Optic–spinal MS (or neuromyelitis optica, NMO) is a severe demyelinating disease that affects the spinal cord and optic nerves and is often misdiagnosed as classical MS, despite the absence of typical MS-like brain lesions. This group recently described an antibody that was present in the serum of up to 70% of patients with NMO, but was never found in patients with classical MS. The antibody bound to an unidentified antigen prominent at the blood–brain barrier.
Lennon and her colleagues now identify the target of the antibody as the water channel aquaporin-4 (AQP4). AQP4 is the most abundant water channel in the brain and is concentrated in the astrocyte membranes that border the blood–brain barrier. The expression of this protein is increased in patients with epilepsy and certain brain tumors, probably accounting for the associated brain edema that can limit blood flow and deprive the brain of oxygen.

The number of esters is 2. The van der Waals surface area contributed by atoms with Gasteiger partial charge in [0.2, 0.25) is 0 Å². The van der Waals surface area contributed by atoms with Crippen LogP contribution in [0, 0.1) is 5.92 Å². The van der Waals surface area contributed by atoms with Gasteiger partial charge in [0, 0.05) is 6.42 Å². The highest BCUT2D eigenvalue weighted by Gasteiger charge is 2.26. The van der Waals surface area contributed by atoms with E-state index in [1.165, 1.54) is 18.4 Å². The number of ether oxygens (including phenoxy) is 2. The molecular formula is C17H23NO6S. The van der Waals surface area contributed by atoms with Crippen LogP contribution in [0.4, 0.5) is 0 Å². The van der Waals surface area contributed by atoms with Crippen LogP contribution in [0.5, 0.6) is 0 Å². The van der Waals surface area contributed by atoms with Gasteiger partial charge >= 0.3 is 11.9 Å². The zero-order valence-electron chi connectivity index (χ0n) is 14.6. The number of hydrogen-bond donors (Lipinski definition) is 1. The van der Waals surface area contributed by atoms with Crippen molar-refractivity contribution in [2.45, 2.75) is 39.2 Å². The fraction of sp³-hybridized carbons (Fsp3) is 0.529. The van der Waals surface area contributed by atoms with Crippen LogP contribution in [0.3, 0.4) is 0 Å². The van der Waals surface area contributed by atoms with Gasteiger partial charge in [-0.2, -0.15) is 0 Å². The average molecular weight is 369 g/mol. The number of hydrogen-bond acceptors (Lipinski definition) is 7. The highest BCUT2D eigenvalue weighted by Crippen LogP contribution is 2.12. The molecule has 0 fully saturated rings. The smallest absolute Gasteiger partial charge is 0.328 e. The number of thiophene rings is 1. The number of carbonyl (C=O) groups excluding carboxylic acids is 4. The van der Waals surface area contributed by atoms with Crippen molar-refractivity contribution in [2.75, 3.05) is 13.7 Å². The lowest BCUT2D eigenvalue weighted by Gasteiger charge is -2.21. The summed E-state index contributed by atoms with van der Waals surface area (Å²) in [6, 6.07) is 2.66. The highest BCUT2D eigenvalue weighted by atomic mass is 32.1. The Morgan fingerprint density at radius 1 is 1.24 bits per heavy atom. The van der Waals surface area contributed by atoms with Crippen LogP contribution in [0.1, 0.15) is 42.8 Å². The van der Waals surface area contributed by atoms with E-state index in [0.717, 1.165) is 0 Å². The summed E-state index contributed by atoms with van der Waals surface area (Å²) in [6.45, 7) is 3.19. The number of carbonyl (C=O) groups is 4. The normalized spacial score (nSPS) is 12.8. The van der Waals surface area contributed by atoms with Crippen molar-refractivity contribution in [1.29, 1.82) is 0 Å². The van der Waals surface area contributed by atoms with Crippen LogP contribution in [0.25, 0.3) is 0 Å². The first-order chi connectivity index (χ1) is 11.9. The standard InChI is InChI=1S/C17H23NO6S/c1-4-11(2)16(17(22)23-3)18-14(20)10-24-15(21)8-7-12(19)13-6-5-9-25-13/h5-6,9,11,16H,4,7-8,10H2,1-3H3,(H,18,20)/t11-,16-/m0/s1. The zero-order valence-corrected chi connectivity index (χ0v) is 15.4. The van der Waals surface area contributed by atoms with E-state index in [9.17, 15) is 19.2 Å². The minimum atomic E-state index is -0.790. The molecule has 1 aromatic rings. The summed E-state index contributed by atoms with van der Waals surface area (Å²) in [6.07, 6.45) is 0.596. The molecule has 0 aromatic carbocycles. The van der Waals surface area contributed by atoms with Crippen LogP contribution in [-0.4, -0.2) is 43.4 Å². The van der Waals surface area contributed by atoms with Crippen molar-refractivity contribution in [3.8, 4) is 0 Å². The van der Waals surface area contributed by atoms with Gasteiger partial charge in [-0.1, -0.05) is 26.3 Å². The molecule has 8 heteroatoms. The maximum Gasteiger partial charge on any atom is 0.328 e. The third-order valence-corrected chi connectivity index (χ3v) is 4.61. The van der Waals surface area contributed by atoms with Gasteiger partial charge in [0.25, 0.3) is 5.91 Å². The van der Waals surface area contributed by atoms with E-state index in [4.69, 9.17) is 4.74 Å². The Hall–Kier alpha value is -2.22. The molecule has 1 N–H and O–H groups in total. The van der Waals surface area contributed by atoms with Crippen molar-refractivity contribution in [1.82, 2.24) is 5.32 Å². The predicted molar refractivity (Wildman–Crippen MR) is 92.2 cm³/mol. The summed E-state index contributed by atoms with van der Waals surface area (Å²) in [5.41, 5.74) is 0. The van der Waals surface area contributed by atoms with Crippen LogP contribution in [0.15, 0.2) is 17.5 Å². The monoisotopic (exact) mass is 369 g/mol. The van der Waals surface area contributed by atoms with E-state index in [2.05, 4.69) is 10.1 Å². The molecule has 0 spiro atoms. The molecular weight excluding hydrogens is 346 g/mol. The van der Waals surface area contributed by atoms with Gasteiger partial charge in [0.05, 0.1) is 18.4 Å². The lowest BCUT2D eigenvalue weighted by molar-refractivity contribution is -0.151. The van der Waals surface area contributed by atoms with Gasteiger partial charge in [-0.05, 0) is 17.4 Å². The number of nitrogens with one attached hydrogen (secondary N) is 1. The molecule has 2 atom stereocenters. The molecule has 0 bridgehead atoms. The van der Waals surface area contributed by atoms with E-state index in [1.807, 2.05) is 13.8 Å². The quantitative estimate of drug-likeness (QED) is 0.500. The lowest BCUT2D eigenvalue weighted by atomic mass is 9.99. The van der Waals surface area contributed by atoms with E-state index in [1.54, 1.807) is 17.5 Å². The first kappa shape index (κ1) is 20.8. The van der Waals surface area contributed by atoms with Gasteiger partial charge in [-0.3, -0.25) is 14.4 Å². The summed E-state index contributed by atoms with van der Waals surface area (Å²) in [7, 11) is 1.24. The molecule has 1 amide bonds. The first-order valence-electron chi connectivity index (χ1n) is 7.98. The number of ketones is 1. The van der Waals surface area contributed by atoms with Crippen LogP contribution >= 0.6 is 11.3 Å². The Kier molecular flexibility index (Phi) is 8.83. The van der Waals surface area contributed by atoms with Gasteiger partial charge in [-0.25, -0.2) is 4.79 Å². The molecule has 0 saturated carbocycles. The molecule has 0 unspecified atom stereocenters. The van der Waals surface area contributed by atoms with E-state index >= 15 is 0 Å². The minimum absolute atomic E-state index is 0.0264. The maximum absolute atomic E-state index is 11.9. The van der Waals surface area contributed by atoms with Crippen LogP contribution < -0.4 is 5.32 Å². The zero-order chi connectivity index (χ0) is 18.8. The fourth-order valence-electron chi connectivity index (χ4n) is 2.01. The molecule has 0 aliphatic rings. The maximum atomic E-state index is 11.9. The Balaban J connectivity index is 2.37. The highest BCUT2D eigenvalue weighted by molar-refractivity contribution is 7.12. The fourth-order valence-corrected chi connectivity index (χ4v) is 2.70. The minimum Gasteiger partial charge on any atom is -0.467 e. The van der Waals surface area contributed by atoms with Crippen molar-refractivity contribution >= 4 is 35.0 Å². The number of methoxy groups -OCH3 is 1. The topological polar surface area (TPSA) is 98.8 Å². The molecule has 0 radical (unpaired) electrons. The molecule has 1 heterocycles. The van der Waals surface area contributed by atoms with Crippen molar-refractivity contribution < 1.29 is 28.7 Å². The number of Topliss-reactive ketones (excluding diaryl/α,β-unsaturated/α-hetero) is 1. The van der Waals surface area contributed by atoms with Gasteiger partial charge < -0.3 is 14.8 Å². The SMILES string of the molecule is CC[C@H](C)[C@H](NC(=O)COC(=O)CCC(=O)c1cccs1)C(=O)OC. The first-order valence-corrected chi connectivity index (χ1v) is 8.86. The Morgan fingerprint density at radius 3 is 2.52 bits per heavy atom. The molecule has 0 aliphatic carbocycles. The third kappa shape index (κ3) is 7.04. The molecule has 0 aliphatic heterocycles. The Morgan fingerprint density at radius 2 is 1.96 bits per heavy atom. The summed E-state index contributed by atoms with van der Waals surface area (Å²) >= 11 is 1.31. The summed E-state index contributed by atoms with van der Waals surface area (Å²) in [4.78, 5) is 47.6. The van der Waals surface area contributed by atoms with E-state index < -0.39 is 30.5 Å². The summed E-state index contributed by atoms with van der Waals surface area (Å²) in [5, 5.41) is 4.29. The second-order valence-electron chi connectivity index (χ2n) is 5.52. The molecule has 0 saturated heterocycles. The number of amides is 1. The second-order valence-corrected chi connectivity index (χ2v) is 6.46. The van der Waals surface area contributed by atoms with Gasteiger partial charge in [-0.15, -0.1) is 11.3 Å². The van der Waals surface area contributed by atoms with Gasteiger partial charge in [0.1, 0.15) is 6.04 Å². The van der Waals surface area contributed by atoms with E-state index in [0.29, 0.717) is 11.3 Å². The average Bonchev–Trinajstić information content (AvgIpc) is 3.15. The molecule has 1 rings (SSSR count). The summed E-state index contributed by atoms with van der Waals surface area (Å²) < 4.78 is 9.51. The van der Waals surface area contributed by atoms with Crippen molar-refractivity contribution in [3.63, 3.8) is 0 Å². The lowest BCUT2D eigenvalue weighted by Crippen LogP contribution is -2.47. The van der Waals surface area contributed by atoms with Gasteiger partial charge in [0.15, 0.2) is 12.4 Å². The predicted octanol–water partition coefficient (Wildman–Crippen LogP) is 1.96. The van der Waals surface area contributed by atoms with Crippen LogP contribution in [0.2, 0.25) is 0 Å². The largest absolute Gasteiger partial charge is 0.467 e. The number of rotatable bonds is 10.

Lennon suspects that the consequences of the antibody's binding to AQP4 in the brain are twofold. The binding might directly alter the function of the water channel, triggering swelling. The antibodies might also trigger complement activation, which could then initiate the robust inflammatory reaction that is characteristic of early NMO.
Aquaporins are also abundant in the kidney, where they are required for normal water retention and urine concentration. Indeed, the anti-AQP4 antibodies from the NMO patients reacted with kidney tissue. It remains a mystery why these patients do not develop renal abnormalities.
The authors now plan to test whether AQP4-specific antibodies can trigger an NMO-like disease in mice. In the meantime, they have shown that these antibodies provide a useful diagnostic tool to distinguish NMO patients from those with conventional MS, as the diseases call for distinct treatment strategies.